Nine of the Best Ways to Boost Creative Thinking When it comes to creativity, one of our biggest concerns is usually how we can be more creative, or how to come up with better ideas. Research in this area is all over the place, but I’ve gathered some of the most practical studies out there to help you utilize specific techniques that can boost your creativity. All of these studies are useful for everyday creativity in daily life, so try a few out for yourself and see which ones work best for you. 38 Question Starters based on Bloom’s Taxonomy - Curriculet Curriculet is free for teachers and students. Get started here. This is the 2nd post in a series on how to write better curriculets (and literacy curriculum). Outline of thought Nature of thought[edit] Thought (or thinking) can be described as all of the following: An activity taking place in a: brain – organ that serves as the center of the nervous system in all vertebrate and most invertebrate animals (only a few invertebrates such as sponges, jellyfish, adult sea squirts and starfish do not have a brain). It is the physical structure associated with the mind. mind – abstract entity with the cognitive faculties of consciousness, perception, thinking, judgement, and memory. Having a mind is a characteristic of humans, but which also may apply to other life forms.[1][2] Activities taking place in a mind are called mental processes or cognitive (see automated reasoning, below) – general purpose device that can be programmed to carry out a set of arithmetic or logical operations automatically. Types of thoughts[edit]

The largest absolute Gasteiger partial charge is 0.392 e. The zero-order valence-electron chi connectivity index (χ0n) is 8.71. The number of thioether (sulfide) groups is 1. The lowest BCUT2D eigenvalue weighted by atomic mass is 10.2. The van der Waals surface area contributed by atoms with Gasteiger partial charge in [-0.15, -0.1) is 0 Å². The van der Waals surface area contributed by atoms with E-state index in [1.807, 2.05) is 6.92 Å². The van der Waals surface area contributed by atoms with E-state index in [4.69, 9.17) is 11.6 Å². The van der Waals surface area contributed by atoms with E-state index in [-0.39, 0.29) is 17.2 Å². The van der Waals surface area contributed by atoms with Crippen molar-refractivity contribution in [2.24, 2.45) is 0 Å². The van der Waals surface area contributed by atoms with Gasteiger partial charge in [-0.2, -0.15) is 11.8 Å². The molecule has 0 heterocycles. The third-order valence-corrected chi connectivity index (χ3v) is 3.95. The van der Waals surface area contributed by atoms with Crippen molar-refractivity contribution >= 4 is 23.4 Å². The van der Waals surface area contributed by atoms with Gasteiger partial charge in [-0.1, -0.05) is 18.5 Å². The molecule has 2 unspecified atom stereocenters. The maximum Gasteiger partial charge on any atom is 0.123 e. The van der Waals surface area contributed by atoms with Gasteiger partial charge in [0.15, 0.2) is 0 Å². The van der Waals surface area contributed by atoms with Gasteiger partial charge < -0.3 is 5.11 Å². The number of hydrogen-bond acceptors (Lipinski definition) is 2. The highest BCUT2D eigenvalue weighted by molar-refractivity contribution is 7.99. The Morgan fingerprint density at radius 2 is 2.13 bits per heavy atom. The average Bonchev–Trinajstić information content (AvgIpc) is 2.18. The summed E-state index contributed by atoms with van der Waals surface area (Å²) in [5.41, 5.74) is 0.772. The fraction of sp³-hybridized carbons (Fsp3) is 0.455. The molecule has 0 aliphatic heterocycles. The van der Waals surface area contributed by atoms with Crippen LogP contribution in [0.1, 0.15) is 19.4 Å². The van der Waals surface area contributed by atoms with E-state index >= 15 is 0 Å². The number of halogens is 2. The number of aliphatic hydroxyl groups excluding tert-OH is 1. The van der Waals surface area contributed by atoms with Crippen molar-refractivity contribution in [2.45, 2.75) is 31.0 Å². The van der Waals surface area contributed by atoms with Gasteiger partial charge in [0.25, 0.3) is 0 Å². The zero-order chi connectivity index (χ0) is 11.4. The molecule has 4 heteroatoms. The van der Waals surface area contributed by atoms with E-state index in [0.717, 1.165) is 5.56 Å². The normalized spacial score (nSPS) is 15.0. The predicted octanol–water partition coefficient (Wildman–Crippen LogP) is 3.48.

Do Less Of This & More Of This In Your School Staff Meeting Boring School Staff Meeting? Here Are Some Ideas For many of us, snow did this to us—pushing end-of-the-school-year proceedings until mid to late June. 25 Question Stems Framed Around Bloom's Taxonomy 25 Question Stems Framed Around Bloom’s Taxonomy While critical thinking is a foundation rather than a brick, how you build that foundation depends on the learning process itself: exposing students to new thinking and promoting interaction with that thinking in a gradual release of responsibility approach. Question stems can be a powerful part of that process no matter where the learner is. Assessment (pre-assessment, self-assessment, formative and summative assessment), prompting and cueing during discussion, etc. In that light, the following 25+ question stems framed around the early, non-revised Bloom’s Taxonomy are worth a gander. Image attribution flickr enokson; 25 Question Stems Framed Around Bloom’s Taxonomy